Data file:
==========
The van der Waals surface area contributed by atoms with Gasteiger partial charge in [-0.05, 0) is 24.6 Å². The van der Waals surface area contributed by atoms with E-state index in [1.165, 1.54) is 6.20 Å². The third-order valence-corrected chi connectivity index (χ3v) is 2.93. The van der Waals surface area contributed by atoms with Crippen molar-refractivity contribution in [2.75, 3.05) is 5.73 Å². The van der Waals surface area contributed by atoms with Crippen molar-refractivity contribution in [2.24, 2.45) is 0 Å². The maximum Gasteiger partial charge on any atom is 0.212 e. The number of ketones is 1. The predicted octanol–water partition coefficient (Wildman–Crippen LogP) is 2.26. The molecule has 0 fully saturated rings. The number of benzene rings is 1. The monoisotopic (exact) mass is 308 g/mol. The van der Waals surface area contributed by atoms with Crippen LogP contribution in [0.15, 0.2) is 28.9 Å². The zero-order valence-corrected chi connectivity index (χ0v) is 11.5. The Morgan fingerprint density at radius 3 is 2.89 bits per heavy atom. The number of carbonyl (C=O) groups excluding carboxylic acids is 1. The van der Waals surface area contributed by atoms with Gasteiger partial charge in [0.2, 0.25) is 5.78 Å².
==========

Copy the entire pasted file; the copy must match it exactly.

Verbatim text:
The van der Waals surface area contributed by atoms with Gasteiger partial charge in [-0.05, 0) is 24.6 Å². The van der Waals surface area contributed by atoms with E-state index in [1.165, 1.54) is 6.20 Å². The third-order valence-corrected chi connectivity index (χ3v) is 2.93. The van der Waals surface area contributed by atoms with Crippen molar-refractivity contribution in [2.75, 3.05) is 5.73 Å². The van der Waals surface area contributed by atoms with Crippen molar-refractivity contribution in [2.24, 2.45) is 0 Å². The maximum Gasteiger partial charge on any atom is 0.212 e. The number of ketones is 1. The predicted octanol–water partition coefficient (Wildman–Crippen LogP) is 2.26. The molecule has 0 fully saturated rings. The number of benzene rings is 1. The monoisotopic (exact) mass is 308 g/mol. The van der Waals surface area contributed by atoms with Crippen LogP contribution in [0.15, 0.2) is 28.9 Å². The zero-order valence-corrected chi connectivity index (χ0v) is 11.5. The Morgan fingerprint density at radius 3 is 2.89 bits per heavy atom. The number of carbonyl (C=O) groups excluding carboxylic acids is 1. The van der Waals surface area contributed by atoms with Gasteiger partial charge in [0.2, 0.25) is 5.78 Å².